‘I Put on a Mask and I Become That Spirit’: Watch Artist Joan Jonas Combine Drawing, Video, and Performance to Create Her Seminal Works
As part of a collaboration with Art21, hear news-making artists describe their inspirations in their own words.
For the past five decades, Joan Jonas has created work that seamlessly blends live performance, drawing, installation, video, and music. In the process, she has become one of the most influential and multidimensional artists working today.
Now 82, Jonas is showing no signs of slowing down. This summer, two museums will showcase her work: the eponymously titled career retrospective “Joan Jonas” at the Tate in London and, across the pond, “Ice Drawing” at the MFA Boston.
In her piece Reanimation, originally performed in 2012, she incorporates manifold modes of communication ranging from chalk drawings to closed-circuit video projections, all in the company of an otherworldly musical score. In 2014, Jonas spoke to Art21 about her intensive practice and the many sources of inspiration that have informed her work.
Her collaborator for Reanimation is the pianist and artist Jason Moran, who admittedly struggled to keep pace with the octagenarian powerhouse. In the dual-interview, Moran tells Art21, “I wasn’t prepared for how rigorous the process is. And Joan really toils over this material through the text, through the images, through her movements, through the wardrobe, through the sounds that she’s going to make.”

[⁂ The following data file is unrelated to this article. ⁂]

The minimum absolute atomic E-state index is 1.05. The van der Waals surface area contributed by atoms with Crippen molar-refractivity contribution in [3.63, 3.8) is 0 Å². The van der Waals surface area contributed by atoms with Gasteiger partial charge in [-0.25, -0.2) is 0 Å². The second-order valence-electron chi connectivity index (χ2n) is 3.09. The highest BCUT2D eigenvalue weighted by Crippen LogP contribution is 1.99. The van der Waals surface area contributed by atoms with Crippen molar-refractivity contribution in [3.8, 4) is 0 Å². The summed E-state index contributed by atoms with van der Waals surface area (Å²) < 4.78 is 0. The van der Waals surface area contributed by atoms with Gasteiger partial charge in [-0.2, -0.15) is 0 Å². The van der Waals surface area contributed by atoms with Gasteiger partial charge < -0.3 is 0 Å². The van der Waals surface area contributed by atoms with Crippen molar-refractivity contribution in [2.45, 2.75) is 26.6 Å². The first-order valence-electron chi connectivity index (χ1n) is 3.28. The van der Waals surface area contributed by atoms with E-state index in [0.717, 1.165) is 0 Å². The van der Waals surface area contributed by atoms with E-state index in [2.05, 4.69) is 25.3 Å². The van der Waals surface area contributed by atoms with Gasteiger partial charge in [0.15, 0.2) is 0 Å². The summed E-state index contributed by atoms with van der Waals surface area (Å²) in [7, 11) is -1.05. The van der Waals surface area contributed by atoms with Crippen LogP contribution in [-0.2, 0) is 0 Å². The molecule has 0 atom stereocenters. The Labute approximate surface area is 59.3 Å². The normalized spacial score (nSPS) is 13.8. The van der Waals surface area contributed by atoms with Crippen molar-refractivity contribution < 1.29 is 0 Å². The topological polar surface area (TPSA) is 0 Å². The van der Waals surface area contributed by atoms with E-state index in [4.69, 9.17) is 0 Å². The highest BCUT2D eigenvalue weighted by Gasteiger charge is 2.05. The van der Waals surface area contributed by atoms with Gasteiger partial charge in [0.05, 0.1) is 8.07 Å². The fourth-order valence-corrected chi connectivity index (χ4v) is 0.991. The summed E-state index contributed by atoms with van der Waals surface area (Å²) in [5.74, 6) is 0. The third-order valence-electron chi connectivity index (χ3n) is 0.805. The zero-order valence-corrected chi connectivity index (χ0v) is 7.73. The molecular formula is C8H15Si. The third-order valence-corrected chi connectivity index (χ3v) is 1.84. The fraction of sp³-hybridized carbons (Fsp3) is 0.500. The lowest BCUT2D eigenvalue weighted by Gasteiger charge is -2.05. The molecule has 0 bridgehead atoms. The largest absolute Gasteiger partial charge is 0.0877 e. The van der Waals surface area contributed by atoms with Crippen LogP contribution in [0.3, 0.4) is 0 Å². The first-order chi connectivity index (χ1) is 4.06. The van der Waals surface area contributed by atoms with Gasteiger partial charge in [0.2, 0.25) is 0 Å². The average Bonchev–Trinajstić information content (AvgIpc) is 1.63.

The combination of multi-sensory expression is something Jonas has become known for since she first began performance-based work in the early 1960s. During a trip to the Southwest, the artist saw the Hopi Snake Dance, where the participants don masks, “It not only transforms the body but they become something else,” she said of the act. That mode of physical transformation led her to experiment with actual masks (some bought from erotic stores, others hand-made) and to embrace the intuitive side of performing live in front of an audience, “I put on a mask,” she said, “and I become that spirit.”
Jonas also learned how to articulate her modes of expression so that others can perform her conceptual works, while she stands back, conducting them in a sort of philosophical ballet. She told Art21 about re-working an early performance, Mirror Piece, where participants hold full-length vertical mirrors in front of them, facing the audience.
“I liked the way the audience is uneasy seeing themselves in the mirror,” she said. “They’re not just reflecting the audience; the mirrors are reflecting the space and the other performers. So I like the dimensionality of this.”
To this day, Jonas continues to conjure new ideas of space and performance in her works, defying categorization at every turn. Watch the full conversation between Joan Jonas and Jason Moran, which originally appeared as part of “Art in the Twenty-First Century” series on PBS, below.
“Joan Jonas” is on view at the Tate Modern in London through August 5; “Joan Jonas: Ice Drawings” is on view at the MFA Boston through September 3.
This is an installment of “Art on Video,” a collaboration between artnet News and Art21 that brings you clips of newsmaking artists throughout the summer. A new season of the nonprofit Art21’s flagship Art in the Twenty-First Century television series premieres this September on PBS. Watch full episodes and learn about the organization’s education programs at Art21.org.
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